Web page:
I forced myself to take a deep, inaudible breath before beginning.
Speaking slowly, I try to ignore Frank’s gun aimed at my face.
“Frank, okay. If you want me to put Nathan’s sedation back the way it was, then I need to take this little pump here off the IV pole, and put it on his bed. Is that okay, Frank? Is it okay for me to unclamp the pump from the pole so I can put the sedation back the way it was?”
Frank tilts his head and squints eyes, indicating he’s unsure if he believes me. Then he smiles, remembering he still has the gun. He answers confidently,
“Sure, that’s okay, but don’t try anything funny. I will shoot you.”
I nod my head to acknowledge I understand him. Gingerly, I unscrew the pump’s clamp lose, and remove it from the pole. I now have a projectile in my hands, but I’m unsure when or how to use it.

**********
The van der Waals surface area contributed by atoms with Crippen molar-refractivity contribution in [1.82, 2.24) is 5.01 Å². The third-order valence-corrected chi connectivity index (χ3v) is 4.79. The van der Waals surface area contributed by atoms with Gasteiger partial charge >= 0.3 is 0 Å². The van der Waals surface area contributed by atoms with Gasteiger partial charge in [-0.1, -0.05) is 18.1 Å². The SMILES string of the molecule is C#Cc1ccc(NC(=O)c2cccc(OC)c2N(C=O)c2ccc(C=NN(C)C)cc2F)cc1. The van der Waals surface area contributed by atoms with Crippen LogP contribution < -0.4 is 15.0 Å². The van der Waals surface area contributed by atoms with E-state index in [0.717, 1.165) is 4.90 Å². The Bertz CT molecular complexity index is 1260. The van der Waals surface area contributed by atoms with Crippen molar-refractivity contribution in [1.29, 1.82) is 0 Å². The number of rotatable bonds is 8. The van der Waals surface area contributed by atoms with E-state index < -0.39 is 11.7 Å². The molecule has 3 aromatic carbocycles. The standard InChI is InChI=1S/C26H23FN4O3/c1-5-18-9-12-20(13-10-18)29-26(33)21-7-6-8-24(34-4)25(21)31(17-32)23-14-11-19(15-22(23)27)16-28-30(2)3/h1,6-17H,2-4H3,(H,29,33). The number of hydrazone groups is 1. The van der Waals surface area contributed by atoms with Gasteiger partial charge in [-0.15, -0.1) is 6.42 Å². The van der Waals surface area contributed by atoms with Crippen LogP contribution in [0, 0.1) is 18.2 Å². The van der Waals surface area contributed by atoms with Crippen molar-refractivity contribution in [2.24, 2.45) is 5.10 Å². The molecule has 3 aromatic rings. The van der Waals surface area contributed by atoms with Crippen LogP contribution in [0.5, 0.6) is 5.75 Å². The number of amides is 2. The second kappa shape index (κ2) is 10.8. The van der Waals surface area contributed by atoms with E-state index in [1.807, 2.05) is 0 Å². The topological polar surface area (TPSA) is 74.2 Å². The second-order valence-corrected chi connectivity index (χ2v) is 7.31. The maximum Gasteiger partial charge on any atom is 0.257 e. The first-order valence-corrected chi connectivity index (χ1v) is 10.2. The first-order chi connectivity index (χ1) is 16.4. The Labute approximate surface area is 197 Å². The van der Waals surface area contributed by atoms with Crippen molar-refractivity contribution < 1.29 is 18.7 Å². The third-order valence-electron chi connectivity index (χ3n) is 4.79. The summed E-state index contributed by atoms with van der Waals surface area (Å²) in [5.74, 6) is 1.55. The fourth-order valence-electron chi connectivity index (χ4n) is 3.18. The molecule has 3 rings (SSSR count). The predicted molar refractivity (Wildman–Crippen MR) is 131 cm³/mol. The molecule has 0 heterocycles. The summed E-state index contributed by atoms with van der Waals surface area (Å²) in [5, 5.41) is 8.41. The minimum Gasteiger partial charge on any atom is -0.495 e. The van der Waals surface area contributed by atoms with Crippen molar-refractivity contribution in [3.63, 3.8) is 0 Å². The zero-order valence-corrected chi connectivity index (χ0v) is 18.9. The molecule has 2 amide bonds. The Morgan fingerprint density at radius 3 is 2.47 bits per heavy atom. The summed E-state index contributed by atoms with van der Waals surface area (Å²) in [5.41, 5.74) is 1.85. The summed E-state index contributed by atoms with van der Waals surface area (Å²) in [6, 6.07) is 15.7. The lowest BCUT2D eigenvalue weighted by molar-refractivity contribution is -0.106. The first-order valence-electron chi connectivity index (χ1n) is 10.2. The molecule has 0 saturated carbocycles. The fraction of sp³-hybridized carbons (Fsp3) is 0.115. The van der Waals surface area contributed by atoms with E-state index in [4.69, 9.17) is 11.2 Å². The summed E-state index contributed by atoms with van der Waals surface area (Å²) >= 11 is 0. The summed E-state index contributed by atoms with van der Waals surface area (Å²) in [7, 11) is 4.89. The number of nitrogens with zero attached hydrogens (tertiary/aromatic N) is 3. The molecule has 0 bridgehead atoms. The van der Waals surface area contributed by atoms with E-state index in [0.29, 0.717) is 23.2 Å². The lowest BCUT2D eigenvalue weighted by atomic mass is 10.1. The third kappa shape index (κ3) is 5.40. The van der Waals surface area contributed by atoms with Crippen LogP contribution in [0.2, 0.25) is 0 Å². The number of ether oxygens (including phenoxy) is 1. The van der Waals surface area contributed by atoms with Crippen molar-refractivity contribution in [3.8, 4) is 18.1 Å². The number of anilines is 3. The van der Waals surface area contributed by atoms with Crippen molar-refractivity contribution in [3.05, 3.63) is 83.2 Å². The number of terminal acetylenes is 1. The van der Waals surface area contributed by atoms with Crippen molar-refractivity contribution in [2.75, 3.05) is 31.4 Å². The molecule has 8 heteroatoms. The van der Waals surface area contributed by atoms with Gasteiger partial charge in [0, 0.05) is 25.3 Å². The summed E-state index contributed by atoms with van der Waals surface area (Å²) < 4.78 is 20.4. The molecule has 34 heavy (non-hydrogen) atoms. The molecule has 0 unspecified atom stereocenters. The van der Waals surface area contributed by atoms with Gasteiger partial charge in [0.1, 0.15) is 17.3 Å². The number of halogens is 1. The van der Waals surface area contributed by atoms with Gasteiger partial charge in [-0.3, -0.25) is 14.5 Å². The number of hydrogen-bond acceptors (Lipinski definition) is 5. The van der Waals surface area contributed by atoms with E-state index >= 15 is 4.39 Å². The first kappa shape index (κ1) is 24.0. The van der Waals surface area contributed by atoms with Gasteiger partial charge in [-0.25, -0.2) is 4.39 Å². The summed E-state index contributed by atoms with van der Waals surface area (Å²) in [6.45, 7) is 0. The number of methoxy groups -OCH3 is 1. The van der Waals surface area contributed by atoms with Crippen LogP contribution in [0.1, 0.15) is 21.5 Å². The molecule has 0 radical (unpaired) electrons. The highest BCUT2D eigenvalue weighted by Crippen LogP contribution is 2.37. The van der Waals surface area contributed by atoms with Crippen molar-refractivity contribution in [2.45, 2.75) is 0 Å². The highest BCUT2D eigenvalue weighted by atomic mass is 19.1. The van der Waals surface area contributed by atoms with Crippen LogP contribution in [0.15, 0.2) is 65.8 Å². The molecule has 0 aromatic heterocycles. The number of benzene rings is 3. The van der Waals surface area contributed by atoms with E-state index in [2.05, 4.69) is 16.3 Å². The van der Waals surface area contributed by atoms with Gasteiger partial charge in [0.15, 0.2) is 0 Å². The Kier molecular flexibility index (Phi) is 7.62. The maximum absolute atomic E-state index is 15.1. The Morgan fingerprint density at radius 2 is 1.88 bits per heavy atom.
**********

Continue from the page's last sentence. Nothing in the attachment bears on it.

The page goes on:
“Okay Frank, now I have to turn off the pump, and slide the syringe of sedation medication out of it. I’m going to give Nathan more of the sedation to make him sleep by pushing the plunger on the syringe.”
I know that if I push too much fentanyl too fast into Nathan, his back will arch stiff as a board from the bed, and he will code. But I’m betting Frank doesn’t know this. Maybe I can stall for time by giving Nathan just a tiny bit at a time.
God, please send someone to rescue us.
Like an answered prayer, the bedside phone rings.
Frank and I stare at it.
“Answer it,” demands Frank.
The phone rings again.